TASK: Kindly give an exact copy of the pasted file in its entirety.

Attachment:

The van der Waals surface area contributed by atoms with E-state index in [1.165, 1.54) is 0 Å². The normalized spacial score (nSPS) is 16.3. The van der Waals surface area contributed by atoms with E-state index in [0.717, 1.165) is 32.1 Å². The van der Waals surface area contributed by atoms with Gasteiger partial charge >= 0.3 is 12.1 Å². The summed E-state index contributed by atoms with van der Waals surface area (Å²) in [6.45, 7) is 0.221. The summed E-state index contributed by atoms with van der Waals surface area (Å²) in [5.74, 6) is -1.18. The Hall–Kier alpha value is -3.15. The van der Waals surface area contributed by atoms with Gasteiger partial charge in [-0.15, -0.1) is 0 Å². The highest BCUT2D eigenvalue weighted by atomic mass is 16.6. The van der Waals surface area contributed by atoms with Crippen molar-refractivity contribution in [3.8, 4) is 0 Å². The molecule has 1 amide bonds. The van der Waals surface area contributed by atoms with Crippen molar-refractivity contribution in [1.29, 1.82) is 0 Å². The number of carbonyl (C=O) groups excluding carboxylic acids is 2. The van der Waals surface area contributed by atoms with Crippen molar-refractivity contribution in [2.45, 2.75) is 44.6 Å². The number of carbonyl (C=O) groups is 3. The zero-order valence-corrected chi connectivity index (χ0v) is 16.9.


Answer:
The van der Waals surface area contributed by atoms with E-state index in [1.165, 1.54) is 0 Å². The normalized spacial score (nSPS) is 16.3. The van der Waals surface area contributed by atoms with E-state index in [0.717, 1.165) is 32.1 Å². The van der Waals surface area contributed by atoms with Gasteiger partial charge >= 0.3 is 12.1 Å². The summed E-state index contributed by atoms with van der Waals surface area (Å²) in [6.45, 7) is 0.221. The summed E-state index contributed by atoms with van der Waals surface area (Å²) in [5.74, 6) is -1.18. The Hall–Kier alpha value is -3.15. The van der Waals surface area contributed by atoms with Gasteiger partial charge in [-0.15, -0.1) is 0 Å². The highest BCUT2D eigenvalue weighted by atomic mass is 16.6. The van der Waals surface area contributed by atoms with Crippen molar-refractivity contribution in [3.8, 4) is 0 Å². The molecule has 1 amide bonds. The van der Waals surface area contributed by atoms with Crippen molar-refractivity contribution in [1.29, 1.82) is 0 Å². The number of carbonyl (C=O) groups excluding carboxylic acids is 2. The van der Waals surface area contributed by atoms with Crippen molar-refractivity contribution in [2.45, 2.75) is 44.6 Å². The number of carbonyl (C=O) groups is 3. The zero-order valence-corrected chi connectivity index (χ0v) is 16.9.